I have come across several niche businesses lately where they have received unsolicited interests from potential buyers and this leaves the owners wondering, are there any other buyers for my business? Should I bother with hiring an agent and engaging in a process that could take many months to complete or take the bird in the hand?
If these companies were publicly traded there would be no question. The board of directors of a public company would undoubtedly reject the first unsolicited offer and engage an investment bank to explore alternatives. Assuming normal operating circumstances, a board would not fulfill its fiduciary duty if it accepted the first bid. Due process would require at least an independent fairness opinion, but even this would not assure the shareholders that they will realize the highest share price in a transaction; only a thorough and diligent auction process can do that.
Back to the question at hand; could there be other buyers? When a potential seller operates in a very specialised vertical with only several competitors – that may spread unfounded rumours of the company’s demise as soon as they hear of a possible transaction – it is tempting to go with the bird in the hand. But, as I have noted several times, the best buyer is not likely to be a direct competitor.
The best buyer is likely to be a “platform buyer”. A platform buyer will be interested in the business for one of three reasons, its customers, its personnel, or its technology. As an example, we were engaged to sell a pattern recognition technology company in the field of product quality control. This technology would scan a production line and “kick-out” products that did not meet certain criteria. In this case, the ultimate buyer was the US defence department, who paid a strong premium for the business and then used the technology for facial recognition for national security purposes. Who would have predicted that? … but having approached large technology companies that also served defence contractors ultimately led to this outcome.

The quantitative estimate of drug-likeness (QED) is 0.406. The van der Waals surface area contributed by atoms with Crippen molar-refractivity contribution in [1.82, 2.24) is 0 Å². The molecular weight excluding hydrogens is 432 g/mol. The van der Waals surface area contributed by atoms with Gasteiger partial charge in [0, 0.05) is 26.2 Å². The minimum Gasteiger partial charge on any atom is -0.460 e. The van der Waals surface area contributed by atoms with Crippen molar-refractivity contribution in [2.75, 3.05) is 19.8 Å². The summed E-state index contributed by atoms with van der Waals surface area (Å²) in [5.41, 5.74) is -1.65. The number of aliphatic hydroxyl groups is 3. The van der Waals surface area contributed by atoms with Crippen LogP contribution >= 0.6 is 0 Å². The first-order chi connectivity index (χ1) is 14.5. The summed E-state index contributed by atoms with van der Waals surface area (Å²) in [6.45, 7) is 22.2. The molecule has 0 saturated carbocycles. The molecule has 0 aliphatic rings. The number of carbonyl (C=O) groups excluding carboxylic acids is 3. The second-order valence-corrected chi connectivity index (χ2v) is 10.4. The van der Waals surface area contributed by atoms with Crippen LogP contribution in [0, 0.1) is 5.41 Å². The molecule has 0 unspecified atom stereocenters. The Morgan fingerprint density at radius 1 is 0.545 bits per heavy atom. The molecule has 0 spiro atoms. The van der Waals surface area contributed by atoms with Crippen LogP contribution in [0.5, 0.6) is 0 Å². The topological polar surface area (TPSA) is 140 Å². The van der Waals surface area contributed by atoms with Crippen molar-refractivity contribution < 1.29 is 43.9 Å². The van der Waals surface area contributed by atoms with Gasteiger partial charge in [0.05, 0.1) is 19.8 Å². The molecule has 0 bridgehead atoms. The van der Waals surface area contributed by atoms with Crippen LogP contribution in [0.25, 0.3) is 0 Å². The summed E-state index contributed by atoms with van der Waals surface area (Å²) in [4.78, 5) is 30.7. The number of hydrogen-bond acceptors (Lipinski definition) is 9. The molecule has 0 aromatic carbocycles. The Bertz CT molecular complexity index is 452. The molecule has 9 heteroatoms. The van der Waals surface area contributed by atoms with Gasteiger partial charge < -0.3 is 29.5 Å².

The point is, even if you feel that there are only one or two competitors that could potentially be interested in acquiring your company, we can likely find additional buyers that you have never thought of as per the example above. It is extremely rare that we have not been able to source at least several expressions of interest for a company for sale. In the end you only need two interested parties to create that competitive tension.
So what is a company to do? Private companies, where owner-entrepreneurs own majority control can do as they please. This is the luxury of owning a private company. Company owners may not want the hassle of preparing a business for sale or they may feel the value being discussed is fair but, in the end, going to market with an experienced advisor is the only way to secure the best price for your company.